Reclaiming the Wicked Son

Reclaiming the Wicked Son

Finding Judaism in Secular Jewish Philosophers

By Stephen Stern & Steven Gimbel

This book takes the ideas of six well-known secular Jewish philosophers and views them through the lens of Jewish thought, thereby understanding their writings as part of the Jewish intellectual tradition.

PDF, 138 Pages


September 2022

£25.00, $40.00

EPUB, 138 Pages


September 2022

£25.00, $40.00

  • About This Book
  • Reviews
  • Author Information
  • Series
  • Table of Contents
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  • Podcasts

About This Book

Reclaiming the Wicked Son: Finding Judaism in Secular Jewish Philosophers takes the ideas of six well-known secular Jewish philosophers—Karl Marx, Ludwig Wittgenstein, Ayn Rand, Peter Singer, Noam Chomsky, and Judith Butler—and views them through a wide range of Jewish lenses from the Talmudic tradition and prophetic Judaism to Kabbalist approaches, thereby understanding the 20th-century secular thinkers as on-going elements of a living Jewish intellectual tradition.

Jewish Studies as a field focuses on Judaism, but Jewishness is broader than Judaism, and as a result, a number of thinkers who come from Jewish backgrounds are excluded from the discourse in Jewish Studies. The goal of this volume is to act as a bridge between the religious and secular Jewish discourse communities, allowing a more inclusive and more comprehensive account of Jewish thought. 

While the philosophers who discussed may not have considered themselves to be Jewish philosophers. But, by reading them Judaically, they can be understood in terms of a more robust historical and intellectual context in which they partake of a tradition to which they are not often connected.


"Steven Gimbel and Stephen Stern have taken on one of the major challenges in Jewish Studies: how does one read the outliers, those thinkers who contentious approaches both challenged and restructured Jewish Studies as a transdisciplinary field? From Karl Marx to Ayn Rand, from Peter Singer to Judith Butler, the authors frame the debates and innovations of a range of major Western thinkers both in terms of their affiliation with and alienation from their own sense of Jewishness. An important and readable coming-to-terms with the uncomfortable edges of modern Jewish thought" — Sander L. Gilman, Author of I Know Who Caused COVID-19: Xenophobia and Pandemics.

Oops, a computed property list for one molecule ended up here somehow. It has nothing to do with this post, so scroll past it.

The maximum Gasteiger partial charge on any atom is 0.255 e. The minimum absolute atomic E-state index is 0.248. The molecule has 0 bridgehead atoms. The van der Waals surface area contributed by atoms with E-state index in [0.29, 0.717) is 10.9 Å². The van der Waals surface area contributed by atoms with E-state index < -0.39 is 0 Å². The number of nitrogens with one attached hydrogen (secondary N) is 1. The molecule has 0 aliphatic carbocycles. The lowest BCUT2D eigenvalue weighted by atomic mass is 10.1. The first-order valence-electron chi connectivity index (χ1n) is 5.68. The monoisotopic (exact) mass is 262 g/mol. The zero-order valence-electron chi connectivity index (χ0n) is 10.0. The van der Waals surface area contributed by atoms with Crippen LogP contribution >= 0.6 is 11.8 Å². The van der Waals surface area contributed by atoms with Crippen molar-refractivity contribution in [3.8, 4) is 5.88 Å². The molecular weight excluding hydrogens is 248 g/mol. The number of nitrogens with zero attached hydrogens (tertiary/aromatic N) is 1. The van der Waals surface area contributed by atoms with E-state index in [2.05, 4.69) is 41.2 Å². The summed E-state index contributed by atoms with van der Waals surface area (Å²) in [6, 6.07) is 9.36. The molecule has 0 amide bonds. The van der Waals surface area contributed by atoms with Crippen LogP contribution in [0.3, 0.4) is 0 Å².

"Gimbel and Stern have set themselves the admirable and illuminating scholarly task of discovering Jewish affinities implicit in the work of six disparate contemporary thinkers who for their part eschew such associations. Far from the reductions of identity politics, their suggestive re-contextualizations illuminate and augment our understanding of their thought". —Richard A. Cohen, Professor of Jewish Thought and Philosophy, University at Buffalo (SUNY), USA; author of Out of Control: Confrontations between Spinoza and Levinas (2016).

"In this scholarly and erudite, yet playful, book, Professors Stern and Gimbel explore the hidden connections between a fascinating range of secular Jewish thinkers and their Judaic tradition as well as the broader non-Jewish world in which their works can be located".— Professor Nathan Abrams, Bangor University, UK; Author of Stanley Kubrick: New York Jewish Intellectual

"As clever as it is insightful, Reclaiming the Wicked Son places Jewish thought where it belongs, integrated into the Western philosophical tradition.”— Dr. Cheyney Ryan, Director, Blavatnik School of Government, University of Oxford, UK.

Author Information

Stephen Stern is the Chair of Jewish Studies at Gettysburg College where he is an Associate Professor of Jewish Studies and Interdisciplinary Studies.

Steven Gimbel is a Philosophy Professor and Jewish Studies affiliate at Gettysburg College.


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Table of Contents

Introduction: Reclaiming the Wicked Son; 1. Karl Marx and Materialistic Messianism; 2. Ludwig Wittgenstein and Neo-Talmudic Thought, 3. Ayn Rand and the Hassidic Courts; 4. Peter Singer: The Amos of Animals; 5. Judith Butler and Orthopraxy; 6. Noam Chomsky, Kabbalist; Conclusion: Re-Membering the Tribe; Bibliography; Index


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